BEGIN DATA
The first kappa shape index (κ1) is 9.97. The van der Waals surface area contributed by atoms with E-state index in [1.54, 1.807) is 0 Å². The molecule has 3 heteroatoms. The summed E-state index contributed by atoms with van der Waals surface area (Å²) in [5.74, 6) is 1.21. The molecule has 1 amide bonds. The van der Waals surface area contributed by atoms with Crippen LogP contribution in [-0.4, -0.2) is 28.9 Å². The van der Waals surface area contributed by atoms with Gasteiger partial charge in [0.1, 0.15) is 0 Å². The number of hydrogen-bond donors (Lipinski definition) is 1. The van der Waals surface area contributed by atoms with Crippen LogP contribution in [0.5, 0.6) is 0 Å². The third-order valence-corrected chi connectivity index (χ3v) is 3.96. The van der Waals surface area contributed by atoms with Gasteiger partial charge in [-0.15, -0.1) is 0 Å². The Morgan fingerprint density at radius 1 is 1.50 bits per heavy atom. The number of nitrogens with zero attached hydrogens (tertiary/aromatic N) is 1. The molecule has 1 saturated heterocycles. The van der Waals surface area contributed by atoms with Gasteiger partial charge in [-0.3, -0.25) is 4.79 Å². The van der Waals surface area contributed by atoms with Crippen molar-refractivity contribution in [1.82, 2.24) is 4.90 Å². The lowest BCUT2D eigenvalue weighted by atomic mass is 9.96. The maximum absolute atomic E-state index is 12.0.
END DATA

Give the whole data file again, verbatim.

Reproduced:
The first kappa shape index (κ1) is 9.97. The van der Waals surface area contributed by atoms with E-state index in [1.54, 1.807) is 0 Å². The molecule has 3 heteroatoms. The summed E-state index contributed by atoms with van der Waals surface area (Å²) in [5.74, 6) is 1.21. The molecule has 1 amide bonds. The van der Waals surface area contributed by atoms with Crippen LogP contribution in [-0.4, -0.2) is 28.9 Å². The van der Waals surface area contributed by atoms with Gasteiger partial charge in [0.1, 0.15) is 0 Å². The number of hydrogen-bond donors (Lipinski definition) is 1. The van der Waals surface area contributed by atoms with Crippen LogP contribution in [0.5, 0.6) is 0 Å². The third-order valence-corrected chi connectivity index (χ3v) is 3.96. The van der Waals surface area contributed by atoms with Gasteiger partial charge in [-0.15, -0.1) is 0 Å². The Morgan fingerprint density at radius 1 is 1.50 bits per heavy atom. The number of nitrogens with zero attached hydrogens (tertiary/aromatic N) is 1. The molecule has 1 saturated heterocycles. The van der Waals surface area contributed by atoms with Gasteiger partial charge in [-0.3, -0.25) is 4.79 Å². The van der Waals surface area contributed by atoms with Crippen molar-refractivity contribution in [1.82, 2.24) is 4.90 Å². The lowest BCUT2D eigenvalue weighted by atomic mass is 9.96. The maximum absolute atomic E-state index is 12.0.